Caroline, "were spent in walking with me through his library and

workrooms, pointing with anxious looks to every shelf and drawer,

desiring me to examine all and to make memorandums of them as well as I

could. He was hardly able to support himself, and his spirits were so

low, that I found difficulty in commanding my voice so far as to give

him the assurance he should find on his return that my time had not been

misspent.



"When I was left alone I found that I had no easy task to perform, for

there were packets of writings to be examined which had not been looked

at for the last forty years. But I did not pass a single day without

working in the library as long as I could read a letter without

candle-light, and taking with me papers to copy, etc., which employed me

for the best part of the night, and thus I was enabled to give my

brother a clear account of what had been done at his return."



On the 4th of July, 1819, Herschel sent a note to his dear co-worker.

"Lina,--There is a great comet. I want you to assist me. Come to dine

and spend the day here. If you can come soon after one o'clock we shall

have time to prepare maps and telescopes. I saw its situation last

night,--it has a long tail."



Caroline wrote on this small slip of yellow paper: "I keep this as a

relic! Every line now traced by the hand of my dear brother becomes a

treasure to me."



Every day hereafter she spent the forenoon with Sir William. On the 15th

of August she went as usual and found that he was confined to his room.

"I flew there immediately," she says. "As soon as he saw me, I was sent

to the library to fetch one of his last papers and a plate of the

forty-foot telescope. But for the universe I could not have looked twice

at what I had snatched from the shelf, and when he faintly asked if the

breaking up of the Milky Way was in it, I said 'Yes!' and he looked

content. I cannot help remembering this circumstance, it was the last

time I was sent to the library on such an occasion. That the anxious

care for his papers and workroom never ended but with his life was

proved by his frequent whispered inquiries if they were locked and the

key safe, of which I took care to assure him that they were, and the key

in Lady Herschel's hands.



"After half an hour's vain attempt to support himself, my brother was

obliged to consent to be put to bed, leaving no hope ever to see him

rise again. For ten days and nights we remained in the most

heart-rending situation till the 25th of August, when not one comfort

was left to me but that of retiring to the chamber of death, there to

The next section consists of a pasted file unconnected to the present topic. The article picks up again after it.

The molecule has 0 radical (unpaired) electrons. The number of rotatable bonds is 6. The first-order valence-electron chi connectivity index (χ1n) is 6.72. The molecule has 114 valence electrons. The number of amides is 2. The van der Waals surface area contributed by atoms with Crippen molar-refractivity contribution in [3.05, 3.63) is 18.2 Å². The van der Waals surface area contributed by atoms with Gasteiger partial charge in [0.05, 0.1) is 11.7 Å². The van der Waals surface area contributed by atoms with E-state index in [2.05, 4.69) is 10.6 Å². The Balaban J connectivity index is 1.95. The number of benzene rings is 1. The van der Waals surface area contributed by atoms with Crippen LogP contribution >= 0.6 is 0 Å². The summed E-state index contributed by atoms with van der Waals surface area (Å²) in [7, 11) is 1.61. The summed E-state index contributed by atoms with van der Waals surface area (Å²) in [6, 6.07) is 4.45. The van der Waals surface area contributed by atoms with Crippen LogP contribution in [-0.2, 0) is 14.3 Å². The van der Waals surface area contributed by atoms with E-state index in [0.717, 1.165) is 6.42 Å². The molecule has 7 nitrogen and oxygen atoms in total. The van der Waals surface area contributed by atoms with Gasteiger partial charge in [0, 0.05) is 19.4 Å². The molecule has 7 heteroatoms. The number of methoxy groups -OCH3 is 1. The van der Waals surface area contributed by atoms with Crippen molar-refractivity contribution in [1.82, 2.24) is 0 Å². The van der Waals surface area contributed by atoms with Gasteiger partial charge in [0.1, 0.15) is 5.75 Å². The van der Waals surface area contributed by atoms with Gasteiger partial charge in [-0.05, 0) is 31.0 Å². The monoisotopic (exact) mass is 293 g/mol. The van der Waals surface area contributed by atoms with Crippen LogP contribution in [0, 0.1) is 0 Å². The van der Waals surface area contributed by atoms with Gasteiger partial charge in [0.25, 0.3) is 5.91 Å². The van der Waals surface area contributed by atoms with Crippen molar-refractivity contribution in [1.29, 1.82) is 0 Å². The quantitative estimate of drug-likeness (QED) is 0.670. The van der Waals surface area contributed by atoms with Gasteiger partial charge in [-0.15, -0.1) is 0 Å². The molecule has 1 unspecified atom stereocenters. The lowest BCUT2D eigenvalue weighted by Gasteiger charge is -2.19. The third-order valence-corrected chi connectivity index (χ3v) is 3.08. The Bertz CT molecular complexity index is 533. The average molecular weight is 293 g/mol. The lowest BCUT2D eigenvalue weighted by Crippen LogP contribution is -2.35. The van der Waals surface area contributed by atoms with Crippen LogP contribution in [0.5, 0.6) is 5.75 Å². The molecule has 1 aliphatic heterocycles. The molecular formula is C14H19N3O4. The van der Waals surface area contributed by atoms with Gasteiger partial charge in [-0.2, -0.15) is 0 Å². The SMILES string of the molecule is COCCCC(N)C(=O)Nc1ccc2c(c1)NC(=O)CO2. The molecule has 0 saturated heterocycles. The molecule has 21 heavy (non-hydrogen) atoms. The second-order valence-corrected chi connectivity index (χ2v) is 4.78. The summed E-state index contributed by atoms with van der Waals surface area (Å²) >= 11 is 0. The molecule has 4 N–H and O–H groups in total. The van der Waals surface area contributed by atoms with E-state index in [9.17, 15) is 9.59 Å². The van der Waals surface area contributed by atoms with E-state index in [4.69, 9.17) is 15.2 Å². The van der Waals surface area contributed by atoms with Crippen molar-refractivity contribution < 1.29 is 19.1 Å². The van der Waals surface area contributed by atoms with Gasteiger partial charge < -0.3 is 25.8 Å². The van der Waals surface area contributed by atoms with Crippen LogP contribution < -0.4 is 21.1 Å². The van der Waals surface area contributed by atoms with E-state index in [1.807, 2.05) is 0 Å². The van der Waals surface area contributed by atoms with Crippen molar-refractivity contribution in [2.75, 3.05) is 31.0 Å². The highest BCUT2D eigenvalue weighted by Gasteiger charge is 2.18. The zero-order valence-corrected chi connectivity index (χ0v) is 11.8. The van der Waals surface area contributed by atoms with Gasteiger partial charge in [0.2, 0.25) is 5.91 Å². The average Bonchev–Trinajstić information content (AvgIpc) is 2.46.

ruminate without interruption on my isolated situation. Of this last

solace I was robbed on the 7th of September, when the dear remains were

consigned to the grave."



Faithful and devoted watcher over his dead body, to the last! When he

had been buried in the little church at Upton, Windsor, at the age of

eighty-four, honored by all Europe and America, Caroline could live no

longer where remembrance of him made it intolerable.



She went back to Hanover, "a person," she said, sadly, "that has nothing

more to do in this world," to live with her brother Dietrich. She had

come to England, a girl of twenty-two; she went back an elderly woman,

seventy-two. The home in Germany did not prove a happy one, but how

could it without William? She lived simply, not spending half of the

five hundred dollars a year left her by her dead brother.



She had already published "A Catalogue of eight hundred and sixty Stars,

observed by Flamsteed, but not included in the British Catalogue," and

"A General Index of Reference to every Observation of every star in the

above mentioned British Catalogue." She also prepared "The Reduction and

Arrangement, in the form of a Catalogue in Zones, of all the Star

Clusters and Nebulae observed by Sir William Herschel in his Sweeps," "a

work," said Sir David Brewster, "of immense labor; an extraordinary

monument of the unextinguished ardor of a lady of seventy-five in the

cause of abstract science."



For this the Royal Astronomical Society voted her the gold medal, and

gave her the unusual distinction of honorary membership.



Sixteen years after her return to Hanover, Sir John Herschel, her

nephew, who had made his wonderful review of the southern heavens,

discovering as many new nebulae as his father, took his only boy, Willie,

to see her.



She was now eighty-eight. The visit was overwhelming to her affectionate

heart. She watched the child with the most intense delight. Fearing the

results if she knew the time of their departure for England, Sir John,

with mistaken kindness, went away at four o'clock in the morning,

without saying good-by. But the anguish of separation was thereby

rendered greater.



The years went by slowly. On her ninety-sixth birthday the King of

Prussia sent her a gold medal, Alexander von Humboldt writing her a

letter from Berlin to accompany it.



January 14, 1848, at the age of almost ninety-eight, Caroline Herschel

died, and was buried from the same garrison church where nearly a

century before she had been christened. In her coffin was placed, by her

desire, a lock of her brother's hair. Beautiful affection! great

co-workers in their immortal study of unnumbered worlds!